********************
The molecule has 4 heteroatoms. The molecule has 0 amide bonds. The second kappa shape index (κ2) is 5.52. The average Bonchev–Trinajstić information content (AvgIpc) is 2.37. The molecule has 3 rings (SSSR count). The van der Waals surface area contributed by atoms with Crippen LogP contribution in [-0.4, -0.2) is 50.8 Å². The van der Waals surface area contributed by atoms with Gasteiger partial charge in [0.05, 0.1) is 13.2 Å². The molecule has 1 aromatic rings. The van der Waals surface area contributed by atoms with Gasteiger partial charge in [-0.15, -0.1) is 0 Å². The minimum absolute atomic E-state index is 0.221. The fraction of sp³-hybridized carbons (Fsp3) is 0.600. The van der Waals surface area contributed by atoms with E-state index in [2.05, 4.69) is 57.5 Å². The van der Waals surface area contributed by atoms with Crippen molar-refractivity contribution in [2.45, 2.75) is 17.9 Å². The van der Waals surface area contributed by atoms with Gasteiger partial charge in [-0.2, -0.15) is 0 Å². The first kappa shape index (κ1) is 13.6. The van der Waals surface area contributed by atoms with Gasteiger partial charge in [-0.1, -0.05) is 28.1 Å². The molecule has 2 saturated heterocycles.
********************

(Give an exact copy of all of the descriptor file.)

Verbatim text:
The molecule has 4 heteroatoms. The molecule has 0 amide bonds. The second kappa shape index (κ2) is 5.52. The average Bonchev–Trinajstić information content (AvgIpc) is 2.37. The molecule has 3 rings (SSSR count). The van der Waals surface area contributed by atoms with Crippen LogP contribution in [-0.4, -0.2) is 50.8 Å². The van der Waals surface area contributed by atoms with Gasteiger partial charge in [0.05, 0.1) is 13.2 Å². The molecule has 1 aromatic rings. The van der Waals surface area contributed by atoms with Gasteiger partial charge in [-0.15, -0.1) is 0 Å². The minimum absolute atomic E-state index is 0.221. The fraction of sp³-hybridized carbons (Fsp3) is 0.600. The van der Waals surface area contributed by atoms with E-state index in [2.05, 4.69) is 57.5 Å². The van der Waals surface area contributed by atoms with Crippen molar-refractivity contribution in [2.45, 2.75) is 17.9 Å². The van der Waals surface area contributed by atoms with Gasteiger partial charge in [-0.2, -0.15) is 0 Å². The first kappa shape index (κ1) is 13.6. The van der Waals surface area contributed by atoms with Gasteiger partial charge in [-0.1, -0.05) is 28.1 Å². The molecule has 2 saturated heterocycles.